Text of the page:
The research suggests DHS’s administrative costs doubled during the 1990s, from 4-5 percent of expenditures (the pre-privatization level cited by the 1991 report of the Minnesota Health Care Access Commission) to 10 percent, as DHS pushed MA and MinnesotaCare recipients in all counties into MCOs. The total increase in the cost of Minnesota’s Medicaid program caused by additional administrative costs might be on the order of twenty percent . . . fifteen percent MCO overhead that the taxpayer didn’t have to pay for prior to privatization, plus another 5 percent added on to DHS’s overhead. And this doesn’t take into account the increase in the administrative costs inflicted on providers. If we assume the MCOs cut utilization (both necessary and unnecessary) by 5 percent, the net increase to the taxpayer would be fifteen percent.

Is fifteen percent the correct number? It’s a reasonable estimate, but we don’t know for sure. It wasn’t supposed to be this way. When DPW applied to the Health Care Financing Administration (HCFA) in 1981 for permission to experiment with HMOs within the MA program in Hennepin and Dakota counties, DPW promised HCFA it would conduct a rigorous study of the effect of HMOs on utilization and costs. DPW promised to “provide HCFA with adequate data to evaluate the demonstration’s effectiveness in increasing enrollment, impacting cost savings, and enhancing health care competition.” DPW said it would collect utilization data from the HMOs in the “experimental counties” (Hennepin and Dakota), collect utilization data in several adjacent control counties, and compare aggregate expenditures in the experimental and control counties. On the basis of these assurances, HCFA granted DPW permission to run its proposed demonstration over a three-year period, December 31, 1985 to December 31, 1988.

Soon after the demonstration began, the HMOs refused to provide the necessary data to DPW. DPW asked HCFA for an extension of the study period, but in September 1987 HCFA refused. Congress and the Minnesota legislature took DHS and the HMOs off the hook by enacting bills that permitted DPW/DHS not only to continue its privatization “experiment” but to expand it into all Minnesota counties even though the rigorous examination DPW had promised had not been done.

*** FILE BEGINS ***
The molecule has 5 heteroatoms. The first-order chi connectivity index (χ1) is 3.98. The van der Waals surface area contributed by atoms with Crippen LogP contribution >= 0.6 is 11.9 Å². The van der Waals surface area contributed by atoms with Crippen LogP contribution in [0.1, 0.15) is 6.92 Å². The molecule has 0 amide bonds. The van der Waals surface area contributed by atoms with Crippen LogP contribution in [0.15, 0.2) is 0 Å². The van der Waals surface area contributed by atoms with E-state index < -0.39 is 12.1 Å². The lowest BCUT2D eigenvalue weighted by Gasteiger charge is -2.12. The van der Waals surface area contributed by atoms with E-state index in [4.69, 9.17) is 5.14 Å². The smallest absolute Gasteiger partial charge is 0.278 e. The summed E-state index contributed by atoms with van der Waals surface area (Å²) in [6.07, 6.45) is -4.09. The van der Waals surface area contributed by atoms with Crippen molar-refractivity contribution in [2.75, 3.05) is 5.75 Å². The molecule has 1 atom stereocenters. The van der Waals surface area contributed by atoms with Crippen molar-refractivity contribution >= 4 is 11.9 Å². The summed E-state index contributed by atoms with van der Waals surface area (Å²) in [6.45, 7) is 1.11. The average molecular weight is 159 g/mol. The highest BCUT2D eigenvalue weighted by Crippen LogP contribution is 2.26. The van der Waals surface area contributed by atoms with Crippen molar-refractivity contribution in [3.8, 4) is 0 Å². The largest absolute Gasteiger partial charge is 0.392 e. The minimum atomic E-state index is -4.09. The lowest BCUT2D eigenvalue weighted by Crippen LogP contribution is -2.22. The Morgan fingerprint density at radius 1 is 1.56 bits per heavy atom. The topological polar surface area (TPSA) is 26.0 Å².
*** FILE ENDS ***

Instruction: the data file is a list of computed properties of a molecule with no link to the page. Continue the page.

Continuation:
In 1993, a DHS employee, Steven Foldes, made the last known attempt to conduct the study DPW had promised HCFA. He sought to compare the quality and cost of care for MA recipients in Hennepin and Dakota counties with the quality and cost of care provided to MA recipients by doctors paid FFS in five other metropolitan counties that had not yet been privatized. He compared 1991 utilization rates for 121,402 FFS MA recipients with 98,578 MA HMO recipients enrolled in one of four HMOs—Group Health, Medica, Metropolitan Health Plan, and UCare. Again, the HMOs refused to deliver to DHS the necessary data. In his final report, Foldes noted the HMOs’ failure to deliver usable data and called for more research.

Foldes was, however, able to draw firm conclusions about two preventive services—mammography and Pap smears.

“[T]he health plans had a comparatively 5 percent higher rate of Pap smear use,” he wrote, “but the fee-for-service setting had a comparatively 35 thirty-five percent higher rate of mammogram use.”

Because HMOs claimed they were much better than FFS doctors at delivering preventive services, these findings were embarrassing to the HMOs. They persuaded DHS to conceal the study from the public. But someone leaked the study to the Star Tribune, which published a front-page article about it on March 13, 1994. Under the headline, “Study shelved after HMOs complained,” the article opened with these sentences:

“Minnesota officials suppressed a study raising questions about HMO care for poor people…The study was the first attempt by the Minnesota Department of Human Services to see whether the state was saving money by sending Medical Assistance patients to health maintenance organizations…”

Deaf Ears

Neither the legislature, then in the hands of Democrats, nor then-governor Arne Carlson, a Republican, called for hearings into the HMOs’ conduct, nor did they demand that DHS take appropriate steps to force the HMOs to cooperate. DHS, which had abolished Foldes’ position when it shelved his study, did not initiate a follow-up study.